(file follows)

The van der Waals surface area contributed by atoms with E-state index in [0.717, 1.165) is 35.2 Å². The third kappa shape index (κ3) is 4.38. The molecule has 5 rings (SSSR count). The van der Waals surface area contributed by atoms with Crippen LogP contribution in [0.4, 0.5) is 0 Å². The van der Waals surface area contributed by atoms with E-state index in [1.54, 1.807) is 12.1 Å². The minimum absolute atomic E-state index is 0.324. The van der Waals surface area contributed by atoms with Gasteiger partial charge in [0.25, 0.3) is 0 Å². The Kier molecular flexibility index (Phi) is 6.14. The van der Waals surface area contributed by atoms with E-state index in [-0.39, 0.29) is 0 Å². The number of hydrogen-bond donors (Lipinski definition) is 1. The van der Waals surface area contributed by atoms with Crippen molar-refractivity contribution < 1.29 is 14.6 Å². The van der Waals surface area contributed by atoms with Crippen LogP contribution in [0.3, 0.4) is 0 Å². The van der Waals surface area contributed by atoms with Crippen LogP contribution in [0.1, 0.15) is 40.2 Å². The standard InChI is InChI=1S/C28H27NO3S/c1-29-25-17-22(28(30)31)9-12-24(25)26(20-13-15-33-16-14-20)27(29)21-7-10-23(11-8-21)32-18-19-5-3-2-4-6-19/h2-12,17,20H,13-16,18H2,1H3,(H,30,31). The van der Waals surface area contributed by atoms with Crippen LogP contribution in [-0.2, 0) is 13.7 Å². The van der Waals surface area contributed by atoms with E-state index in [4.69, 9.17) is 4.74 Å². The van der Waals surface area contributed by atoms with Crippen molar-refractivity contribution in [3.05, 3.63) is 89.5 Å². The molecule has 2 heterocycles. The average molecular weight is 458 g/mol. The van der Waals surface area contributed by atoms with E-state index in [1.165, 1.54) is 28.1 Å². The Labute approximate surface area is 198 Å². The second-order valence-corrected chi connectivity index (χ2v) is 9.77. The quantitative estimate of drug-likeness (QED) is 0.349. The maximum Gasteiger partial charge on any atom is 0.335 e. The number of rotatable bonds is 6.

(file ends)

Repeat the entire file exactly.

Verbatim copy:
The van der Waals surface area contributed by atoms with E-state index in [0.717, 1.165) is 35.2 Å². The third kappa shape index (κ3) is 4.38. The molecule has 5 rings (SSSR count). The van der Waals surface area contributed by atoms with Crippen LogP contribution in [0.4, 0.5) is 0 Å². The van der Waals surface area contributed by atoms with E-state index in [1.54, 1.807) is 12.1 Å². The minimum absolute atomic E-state index is 0.324. The van der Waals surface area contributed by atoms with Gasteiger partial charge in [0.25, 0.3) is 0 Å². The Kier molecular flexibility index (Phi) is 6.14. The van der Waals surface area contributed by atoms with E-state index in [-0.39, 0.29) is 0 Å². The number of hydrogen-bond donors (Lipinski definition) is 1. The van der Waals surface area contributed by atoms with Crippen molar-refractivity contribution < 1.29 is 14.6 Å². The van der Waals surface area contributed by atoms with Crippen LogP contribution in [0.3, 0.4) is 0 Å². The van der Waals surface area contributed by atoms with Crippen LogP contribution in [0.1, 0.15) is 40.2 Å². The standard InChI is InChI=1S/C28H27NO3S/c1-29-25-17-22(28(30)31)9-12-24(25)26(20-13-15-33-16-14-20)27(29)21-7-10-23(11-8-21)32-18-19-5-3-2-4-6-19/h2-12,17,20H,13-16,18H2,1H3,(H,30,31). The van der Waals surface area contributed by atoms with Crippen LogP contribution in [-0.2, 0) is 13.7 Å². The van der Waals surface area contributed by atoms with E-state index in [4.69, 9.17) is 4.74 Å². The van der Waals surface area contributed by atoms with Crippen molar-refractivity contribution in [3.05, 3.63) is 89.5 Å². The molecule has 2 heterocycles. The average molecular weight is 458 g/mol. The van der Waals surface area contributed by atoms with E-state index in [1.165, 1.54) is 28.1 Å². The Labute approximate surface area is 198 Å². The second-order valence-corrected chi connectivity index (χ2v) is 9.77. The quantitative estimate of drug-likeness (QED) is 0.349. The maximum Gasteiger partial charge on any atom is 0.335 e. The number of rotatable bonds is 6.